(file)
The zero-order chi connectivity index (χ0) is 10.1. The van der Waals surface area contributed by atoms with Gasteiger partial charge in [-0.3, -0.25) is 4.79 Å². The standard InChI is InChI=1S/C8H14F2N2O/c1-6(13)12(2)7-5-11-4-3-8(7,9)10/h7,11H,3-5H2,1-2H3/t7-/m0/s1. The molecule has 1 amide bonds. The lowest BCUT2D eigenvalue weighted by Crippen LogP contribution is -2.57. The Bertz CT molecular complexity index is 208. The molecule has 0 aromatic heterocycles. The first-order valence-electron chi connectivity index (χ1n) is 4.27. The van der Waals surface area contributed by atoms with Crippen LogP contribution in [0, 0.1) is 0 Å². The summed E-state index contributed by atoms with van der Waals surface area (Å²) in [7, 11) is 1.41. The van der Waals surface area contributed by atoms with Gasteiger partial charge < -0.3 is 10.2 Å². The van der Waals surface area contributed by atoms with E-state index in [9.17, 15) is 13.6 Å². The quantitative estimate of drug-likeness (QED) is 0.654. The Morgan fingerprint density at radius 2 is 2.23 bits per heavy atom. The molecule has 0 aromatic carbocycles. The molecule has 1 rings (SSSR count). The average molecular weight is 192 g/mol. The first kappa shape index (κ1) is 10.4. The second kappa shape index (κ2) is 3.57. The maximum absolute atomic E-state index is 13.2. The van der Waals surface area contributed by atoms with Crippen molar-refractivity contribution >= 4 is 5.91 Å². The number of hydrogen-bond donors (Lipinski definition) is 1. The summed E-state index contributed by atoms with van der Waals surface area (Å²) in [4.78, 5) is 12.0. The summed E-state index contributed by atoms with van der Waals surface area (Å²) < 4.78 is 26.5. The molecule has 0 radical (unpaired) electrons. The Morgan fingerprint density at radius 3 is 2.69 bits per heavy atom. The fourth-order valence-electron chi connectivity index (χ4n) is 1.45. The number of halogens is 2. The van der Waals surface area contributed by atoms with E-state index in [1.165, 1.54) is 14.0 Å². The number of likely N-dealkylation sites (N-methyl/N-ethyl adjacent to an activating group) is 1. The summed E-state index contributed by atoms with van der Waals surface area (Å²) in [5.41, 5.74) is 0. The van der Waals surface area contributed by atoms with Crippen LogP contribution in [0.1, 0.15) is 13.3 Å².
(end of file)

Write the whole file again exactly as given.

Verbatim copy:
The zero-order chi connectivity index (χ0) is 10.1. The van der Waals surface area contributed by atoms with Gasteiger partial charge in [-0.3, -0.25) is 4.79 Å². The standard InChI is InChI=1S/C8H14F2N2O/c1-6(13)12(2)7-5-11-4-3-8(7,9)10/h7,11H,3-5H2,1-2H3/t7-/m0/s1. The molecule has 1 amide bonds. The lowest BCUT2D eigenvalue weighted by Crippen LogP contribution is -2.57. The Bertz CT molecular complexity index is 208. The molecule has 0 aromatic heterocycles. The first-order valence-electron chi connectivity index (χ1n) is 4.27. The van der Waals surface area contributed by atoms with Crippen LogP contribution in [0, 0.1) is 0 Å². The summed E-state index contributed by atoms with van der Waals surface area (Å²) in [7, 11) is 1.41. The van der Waals surface area contributed by atoms with Gasteiger partial charge < -0.3 is 10.2 Å². The van der Waals surface area contributed by atoms with E-state index in [9.17, 15) is 13.6 Å². The quantitative estimate of drug-likeness (QED) is 0.654. The Morgan fingerprint density at radius 2 is 2.23 bits per heavy atom. The molecule has 0 aromatic carbocycles. The molecule has 1 rings (SSSR count). The average molecular weight is 192 g/mol. The first kappa shape index (κ1) is 10.4. The second kappa shape index (κ2) is 3.57. The maximum absolute atomic E-state index is 13.2. The van der Waals surface area contributed by atoms with Crippen molar-refractivity contribution >= 4 is 5.91 Å². The number of hydrogen-bond donors (Lipinski definition) is 1. The summed E-state index contributed by atoms with van der Waals surface area (Å²) in [4.78, 5) is 12.0. The summed E-state index contributed by atoms with van der Waals surface area (Å²) < 4.78 is 26.5. The molecule has 0 radical (unpaired) electrons. The Morgan fingerprint density at radius 3 is 2.69 bits per heavy atom. The fourth-order valence-electron chi connectivity index (χ4n) is 1.45. The number of halogens is 2. The van der Waals surface area contributed by atoms with E-state index in [1.165, 1.54) is 14.0 Å². The number of likely N-dealkylation sites (N-methyl/N-ethyl adjacent to an activating group) is 1. The summed E-state index contributed by atoms with van der Waals surface area (Å²) in [5.41, 5.74) is 0. The van der Waals surface area contributed by atoms with Crippen LogP contribution in [0.1, 0.15) is 13.3 Å².